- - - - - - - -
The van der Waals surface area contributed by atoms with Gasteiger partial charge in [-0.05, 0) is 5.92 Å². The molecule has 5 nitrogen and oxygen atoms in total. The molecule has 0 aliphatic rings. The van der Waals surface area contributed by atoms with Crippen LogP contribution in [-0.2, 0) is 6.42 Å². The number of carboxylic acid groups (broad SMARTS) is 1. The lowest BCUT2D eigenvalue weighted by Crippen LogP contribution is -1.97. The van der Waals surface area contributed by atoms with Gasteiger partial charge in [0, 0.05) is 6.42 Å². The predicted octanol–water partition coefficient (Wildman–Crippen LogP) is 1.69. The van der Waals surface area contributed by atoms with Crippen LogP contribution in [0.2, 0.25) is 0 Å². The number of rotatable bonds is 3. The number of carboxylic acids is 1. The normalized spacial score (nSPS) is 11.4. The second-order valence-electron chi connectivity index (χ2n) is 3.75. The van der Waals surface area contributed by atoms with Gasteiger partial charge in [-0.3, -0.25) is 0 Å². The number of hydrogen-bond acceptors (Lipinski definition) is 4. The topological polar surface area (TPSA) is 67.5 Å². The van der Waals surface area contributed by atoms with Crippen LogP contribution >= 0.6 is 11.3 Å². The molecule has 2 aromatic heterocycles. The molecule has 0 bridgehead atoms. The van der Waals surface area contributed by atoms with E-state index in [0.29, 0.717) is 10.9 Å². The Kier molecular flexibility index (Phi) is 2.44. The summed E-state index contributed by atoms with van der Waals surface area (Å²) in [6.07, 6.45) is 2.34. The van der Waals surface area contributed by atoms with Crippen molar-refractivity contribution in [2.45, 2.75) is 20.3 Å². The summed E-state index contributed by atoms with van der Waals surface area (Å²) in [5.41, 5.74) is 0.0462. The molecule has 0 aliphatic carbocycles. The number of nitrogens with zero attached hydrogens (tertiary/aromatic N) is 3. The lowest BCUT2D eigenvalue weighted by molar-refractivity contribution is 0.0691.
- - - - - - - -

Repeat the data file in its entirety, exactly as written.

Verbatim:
The van der Waals surface area contributed by atoms with Gasteiger partial charge in [-0.05, 0) is 5.92 Å². The molecule has 5 nitrogen and oxygen atoms in total. The molecule has 0 aliphatic rings. The van der Waals surface area contributed by atoms with Crippen LogP contribution in [-0.2, 0) is 6.42 Å². The number of carboxylic acid groups (broad SMARTS) is 1. The lowest BCUT2D eigenvalue weighted by Crippen LogP contribution is -1.97. The van der Waals surface area contributed by atoms with Gasteiger partial charge in [0, 0.05) is 6.42 Å². The predicted octanol–water partition coefficient (Wildman–Crippen LogP) is 1.69. The van der Waals surface area contributed by atoms with Crippen LogP contribution in [0.2, 0.25) is 0 Å². The number of rotatable bonds is 3. The number of carboxylic acids is 1. The normalized spacial score (nSPS) is 11.4. The second-order valence-electron chi connectivity index (χ2n) is 3.75. The van der Waals surface area contributed by atoms with Gasteiger partial charge in [-0.3, -0.25) is 0 Å². The number of hydrogen-bond acceptors (Lipinski definition) is 4. The topological polar surface area (TPSA) is 67.5 Å². The van der Waals surface area contributed by atoms with Crippen LogP contribution >= 0.6 is 11.3 Å². The molecule has 2 aromatic heterocycles. The molecule has 0 bridgehead atoms. The van der Waals surface area contributed by atoms with E-state index in [0.29, 0.717) is 10.9 Å². The Kier molecular flexibility index (Phi) is 2.44. The summed E-state index contributed by atoms with van der Waals surface area (Å²) in [6.07, 6.45) is 2.34. The van der Waals surface area contributed by atoms with Crippen molar-refractivity contribution in [2.45, 2.75) is 20.3 Å². The summed E-state index contributed by atoms with van der Waals surface area (Å²) in [5.41, 5.74) is 0.0462. The molecule has 0 aliphatic carbocycles. The number of nitrogens with zero attached hydrogens (tertiary/aromatic N) is 3. The lowest BCUT2D eigenvalue weighted by molar-refractivity contribution is 0.0691.